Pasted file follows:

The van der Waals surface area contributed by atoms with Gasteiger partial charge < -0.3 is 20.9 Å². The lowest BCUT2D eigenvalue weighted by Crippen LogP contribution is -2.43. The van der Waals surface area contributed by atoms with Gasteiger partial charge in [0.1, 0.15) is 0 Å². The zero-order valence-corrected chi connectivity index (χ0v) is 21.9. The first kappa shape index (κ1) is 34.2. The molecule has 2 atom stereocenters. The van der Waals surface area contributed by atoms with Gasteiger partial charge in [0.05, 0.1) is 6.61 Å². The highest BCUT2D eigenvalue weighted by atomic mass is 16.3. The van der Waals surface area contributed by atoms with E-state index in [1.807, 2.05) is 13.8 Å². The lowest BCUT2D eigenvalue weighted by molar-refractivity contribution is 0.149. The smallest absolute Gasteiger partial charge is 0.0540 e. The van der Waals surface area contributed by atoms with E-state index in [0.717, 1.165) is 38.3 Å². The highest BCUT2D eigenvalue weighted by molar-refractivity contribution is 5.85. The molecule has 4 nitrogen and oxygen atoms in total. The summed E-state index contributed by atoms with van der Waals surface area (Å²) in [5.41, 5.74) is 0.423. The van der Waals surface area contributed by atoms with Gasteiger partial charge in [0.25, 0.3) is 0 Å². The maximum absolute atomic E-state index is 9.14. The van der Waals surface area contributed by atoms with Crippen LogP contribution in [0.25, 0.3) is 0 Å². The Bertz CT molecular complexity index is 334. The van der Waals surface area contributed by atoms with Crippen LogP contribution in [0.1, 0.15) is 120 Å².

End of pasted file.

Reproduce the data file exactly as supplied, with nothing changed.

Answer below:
The van der Waals surface area contributed by atoms with Gasteiger partial charge < -0.3 is 20.9 Å². The lowest BCUT2D eigenvalue weighted by Crippen LogP contribution is -2.43. The van der Waals surface area contributed by atoms with Gasteiger partial charge in [0.1, 0.15) is 0 Å². The zero-order valence-corrected chi connectivity index (χ0v) is 21.9. The first kappa shape index (κ1) is 34.2. The molecule has 2 atom stereocenters. The van der Waals surface area contributed by atoms with Gasteiger partial charge in [0.05, 0.1) is 6.61 Å². The highest BCUT2D eigenvalue weighted by atomic mass is 16.3. The van der Waals surface area contributed by atoms with E-state index in [1.807, 2.05) is 13.8 Å². The lowest BCUT2D eigenvalue weighted by molar-refractivity contribution is 0.149. The smallest absolute Gasteiger partial charge is 0.0540 e. The van der Waals surface area contributed by atoms with E-state index in [0.717, 1.165) is 38.3 Å². The highest BCUT2D eigenvalue weighted by molar-refractivity contribution is 5.85. The molecule has 4 nitrogen and oxygen atoms in total. The summed E-state index contributed by atoms with van der Waals surface area (Å²) in [5.41, 5.74) is 0.423. The van der Waals surface area contributed by atoms with Gasteiger partial charge in [0.25, 0.3) is 0 Å². The maximum absolute atomic E-state index is 9.14. The van der Waals surface area contributed by atoms with Crippen LogP contribution in [0.25, 0.3) is 0 Å². The Bertz CT molecular complexity index is 334. The van der Waals surface area contributed by atoms with Crippen LogP contribution in [0.1, 0.15) is 120 Å².